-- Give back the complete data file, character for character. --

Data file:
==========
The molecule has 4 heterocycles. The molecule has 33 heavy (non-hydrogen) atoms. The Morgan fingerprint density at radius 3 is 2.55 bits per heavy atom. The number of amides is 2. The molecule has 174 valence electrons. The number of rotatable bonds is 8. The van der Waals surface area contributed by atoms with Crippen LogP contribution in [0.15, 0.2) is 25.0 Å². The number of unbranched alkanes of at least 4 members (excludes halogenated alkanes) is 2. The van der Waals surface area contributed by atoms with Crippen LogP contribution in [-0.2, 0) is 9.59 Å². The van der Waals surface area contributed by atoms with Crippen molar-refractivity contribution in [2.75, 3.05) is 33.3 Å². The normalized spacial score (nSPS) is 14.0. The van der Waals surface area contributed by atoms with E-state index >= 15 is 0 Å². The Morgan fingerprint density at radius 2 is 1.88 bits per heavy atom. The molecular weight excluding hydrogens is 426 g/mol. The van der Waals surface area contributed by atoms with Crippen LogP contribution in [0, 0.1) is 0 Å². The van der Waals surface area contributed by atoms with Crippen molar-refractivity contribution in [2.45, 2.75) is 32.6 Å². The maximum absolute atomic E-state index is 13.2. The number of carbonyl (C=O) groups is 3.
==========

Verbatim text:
The molecule has 4 heterocycles. The molecule has 33 heavy (non-hydrogen) atoms. The Morgan fingerprint density at radius 3 is 2.55 bits per heavy atom. The number of amides is 2. The molecule has 174 valence electrons. The number of rotatable bonds is 8. The van der Waals surface area contributed by atoms with Crippen LogP contribution in [0.15, 0.2) is 25.0 Å². The number of unbranched alkanes of at least 4 members (excludes halogenated alkanes) is 2. The van der Waals surface area contributed by atoms with Crippen LogP contribution in [-0.2, 0) is 9.59 Å². The van der Waals surface area contributed by atoms with Crippen molar-refractivity contribution in [2.75, 3.05) is 33.3 Å². The normalized spacial score (nSPS) is 14.0. The van der Waals surface area contributed by atoms with E-state index >= 15 is 0 Å². The Morgan fingerprint density at radius 2 is 1.88 bits per heavy atom. The molecular weight excluding hydrogens is 426 g/mol. The van der Waals surface area contributed by atoms with Crippen LogP contribution in [0, 0.1) is 0 Å². The van der Waals surface area contributed by atoms with Crippen molar-refractivity contribution in [2.45, 2.75) is 32.6 Å². The maximum absolute atomic E-state index is 13.2. The number of carbonyl (C=O) groups is 3.